When I came home again, I found a Democratic Party little different from the Republicans, not so much conservative as scared on every issue you could name. Led by the shameful example of Jesse Helms, race was still the card most successful politicians played, even if they now used polite code words to disguise it. But in John Edwards, we had a man emerge from nowhere with a fresh voice and the promise of change within that system. He had never been elected to anything, so he had no obligations, no ties to the jaded North Carolina Democratic Party in place. The son of a mill hand and a postal worker, union people, he knew first hand what it meant to get “laid off” from your job. He knew first hand what it meant to have no money for a college education. He knew about the rising costs of health care. And he knew the evils of our racist past because he had lived it himself. As one astute observer noted, “Only a white Southerner like Edwards” could speak so movingly and eloquently about the evils of racism because he had experienced it and knew it was wrong.
Whether is was personal conviction or political expediency that caused Edwards to deliver that needlessly fervent speech in favor of Bush’s war in Iraq, we will never know for sure. Being a correspondent veteran of the Vietnam War, I could clearly see from the beginning that those naďve chickenhawks in the White House and the Pentagon were making the very same mistakes we had all vowed never to repeat after the Vietnam tragedy. Edwards and Kerry voted for the war and never backed down from those votes. They have a lot of accounting to do to those of us who put them in office if they are the winners on Tuesday.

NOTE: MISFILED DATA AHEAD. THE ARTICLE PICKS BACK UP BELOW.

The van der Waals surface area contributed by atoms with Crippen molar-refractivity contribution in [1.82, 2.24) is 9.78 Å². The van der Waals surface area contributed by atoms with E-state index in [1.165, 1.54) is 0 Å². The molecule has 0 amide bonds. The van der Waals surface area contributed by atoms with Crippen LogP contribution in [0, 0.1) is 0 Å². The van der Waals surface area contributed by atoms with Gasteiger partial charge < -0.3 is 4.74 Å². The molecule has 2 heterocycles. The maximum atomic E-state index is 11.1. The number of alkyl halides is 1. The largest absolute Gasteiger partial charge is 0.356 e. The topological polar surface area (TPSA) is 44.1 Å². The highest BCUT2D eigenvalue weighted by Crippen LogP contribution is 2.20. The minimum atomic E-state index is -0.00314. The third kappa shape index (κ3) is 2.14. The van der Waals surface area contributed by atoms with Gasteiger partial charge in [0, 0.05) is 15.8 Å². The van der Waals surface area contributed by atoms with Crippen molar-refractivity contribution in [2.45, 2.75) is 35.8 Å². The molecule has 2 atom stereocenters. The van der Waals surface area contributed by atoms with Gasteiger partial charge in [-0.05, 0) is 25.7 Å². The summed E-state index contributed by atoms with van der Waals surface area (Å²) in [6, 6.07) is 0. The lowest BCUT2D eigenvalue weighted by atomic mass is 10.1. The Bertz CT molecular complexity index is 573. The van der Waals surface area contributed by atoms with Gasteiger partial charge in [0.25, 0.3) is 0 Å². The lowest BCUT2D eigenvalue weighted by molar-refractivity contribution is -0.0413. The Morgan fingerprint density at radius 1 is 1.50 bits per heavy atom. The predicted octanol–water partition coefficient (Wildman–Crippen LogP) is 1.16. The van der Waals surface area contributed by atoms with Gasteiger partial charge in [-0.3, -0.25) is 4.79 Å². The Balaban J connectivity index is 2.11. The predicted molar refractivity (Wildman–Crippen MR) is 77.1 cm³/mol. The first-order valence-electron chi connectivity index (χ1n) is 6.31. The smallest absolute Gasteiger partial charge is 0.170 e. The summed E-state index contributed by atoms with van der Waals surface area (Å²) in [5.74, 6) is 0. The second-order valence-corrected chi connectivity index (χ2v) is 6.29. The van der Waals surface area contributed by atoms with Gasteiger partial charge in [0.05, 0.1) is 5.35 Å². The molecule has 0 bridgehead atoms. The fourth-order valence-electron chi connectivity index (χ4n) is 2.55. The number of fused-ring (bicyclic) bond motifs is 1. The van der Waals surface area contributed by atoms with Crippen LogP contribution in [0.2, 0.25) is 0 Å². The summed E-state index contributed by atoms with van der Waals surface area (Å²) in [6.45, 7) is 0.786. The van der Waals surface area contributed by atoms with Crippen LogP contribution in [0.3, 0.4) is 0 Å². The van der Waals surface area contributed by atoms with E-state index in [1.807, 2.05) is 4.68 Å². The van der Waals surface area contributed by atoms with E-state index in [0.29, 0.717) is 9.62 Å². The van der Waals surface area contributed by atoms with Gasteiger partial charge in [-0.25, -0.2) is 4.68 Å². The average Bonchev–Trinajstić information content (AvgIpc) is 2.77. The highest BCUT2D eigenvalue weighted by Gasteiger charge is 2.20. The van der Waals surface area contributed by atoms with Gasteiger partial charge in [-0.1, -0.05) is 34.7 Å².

As I listened to the lively rock music and did a little dance step or two myself, I didn’t think there was any danger that these new Democrats would not hold Kerry and Edwards accountable for their campaign promises. If Kerry is not able to end this war and bring the troops home as promised, I genuinely feel people will take to the streets just as they would with Bush in the White House. I could feel the spirit of change in the very air at the Dorton Arena. Beside me were black and white members of Teamsters of North Carolina, and I.B.E.W. of North Carolina, the woman who led the get-out-the-vote crusade among blacks in Durham. All around me were old people, young people, gays and straights, blacks, Asians, Latinos, a wonderful assortment of children. But, mostly they were young. When Edwards mentioned the 40 per cent rise in tuition costs, the place went wild, young college students roared their outrage all the way to the rafters.
And so, I, for one, will feel like singing “Happy Days Are Here Again” even if Bush wins. The song is just as ironic in the hard times we face now as it was when people sang it during the Depression. As then, we have just begun to fight. But, at along last, thank God Almighty, there is hope for change among the millions of people who got involved in the election this year, many of them for the first time. And you can count on this: We are not going to go home from the polls and remain quiet—no matter who wins.